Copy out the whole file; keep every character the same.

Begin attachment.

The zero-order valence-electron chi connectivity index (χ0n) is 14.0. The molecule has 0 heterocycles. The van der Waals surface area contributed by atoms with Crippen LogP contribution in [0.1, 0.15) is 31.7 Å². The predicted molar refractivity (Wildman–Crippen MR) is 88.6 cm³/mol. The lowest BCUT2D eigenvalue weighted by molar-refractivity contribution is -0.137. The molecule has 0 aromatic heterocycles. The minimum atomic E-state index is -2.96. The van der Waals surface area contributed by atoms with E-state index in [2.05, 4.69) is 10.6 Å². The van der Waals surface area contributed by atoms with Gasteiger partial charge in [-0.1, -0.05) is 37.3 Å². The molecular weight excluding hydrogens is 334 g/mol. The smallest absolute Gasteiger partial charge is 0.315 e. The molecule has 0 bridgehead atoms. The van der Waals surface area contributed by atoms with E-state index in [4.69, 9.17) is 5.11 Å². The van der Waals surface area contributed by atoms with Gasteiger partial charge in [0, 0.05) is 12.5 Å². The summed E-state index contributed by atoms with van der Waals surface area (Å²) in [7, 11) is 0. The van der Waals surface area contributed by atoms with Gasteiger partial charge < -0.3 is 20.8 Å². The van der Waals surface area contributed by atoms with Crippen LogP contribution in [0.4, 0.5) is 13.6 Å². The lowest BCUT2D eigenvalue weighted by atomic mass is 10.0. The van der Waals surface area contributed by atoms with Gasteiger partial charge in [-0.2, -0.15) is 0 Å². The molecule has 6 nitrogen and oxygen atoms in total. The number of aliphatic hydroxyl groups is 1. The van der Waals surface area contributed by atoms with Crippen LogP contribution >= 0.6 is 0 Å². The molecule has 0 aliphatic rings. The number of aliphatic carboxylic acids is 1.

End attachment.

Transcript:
The zero-order valence-electron chi connectivity index (χ0n) is 14.0. The molecule has 0 heterocycles. The van der Waals surface area contributed by atoms with Crippen LogP contribution in [0.1, 0.15) is 31.7 Å². The predicted molar refractivity (Wildman–Crippen MR) is 88.6 cm³/mol. The lowest BCUT2D eigenvalue weighted by molar-refractivity contribution is -0.137. The molecule has 0 aromatic heterocycles. The minimum atomic E-state index is -2.96. The van der Waals surface area contributed by atoms with E-state index in [2.05, 4.69) is 10.6 Å². The van der Waals surface area contributed by atoms with Gasteiger partial charge in [-0.1, -0.05) is 37.3 Å². The molecular weight excluding hydrogens is 334 g/mol. The smallest absolute Gasteiger partial charge is 0.315 e. The molecule has 0 bridgehead atoms. The van der Waals surface area contributed by atoms with E-state index in [4.69, 9.17) is 5.11 Å². The van der Waals surface area contributed by atoms with Gasteiger partial charge in [0, 0.05) is 12.5 Å². The summed E-state index contributed by atoms with van der Waals surface area (Å²) in [7, 11) is 0. The van der Waals surface area contributed by atoms with Gasteiger partial charge < -0.3 is 20.8 Å². The van der Waals surface area contributed by atoms with Crippen LogP contribution in [0.4, 0.5) is 13.6 Å². The lowest BCUT2D eigenvalue weighted by atomic mass is 10.0. The van der Waals surface area contributed by atoms with Gasteiger partial charge in [-0.2, -0.15) is 0 Å². The molecule has 6 nitrogen and oxygen atoms in total. The number of aliphatic hydroxyl groups is 1. The van der Waals surface area contributed by atoms with Crippen LogP contribution >= 0.6 is 0 Å². The molecule has 0 aliphatic rings. The number of aliphatic carboxylic acids is 1.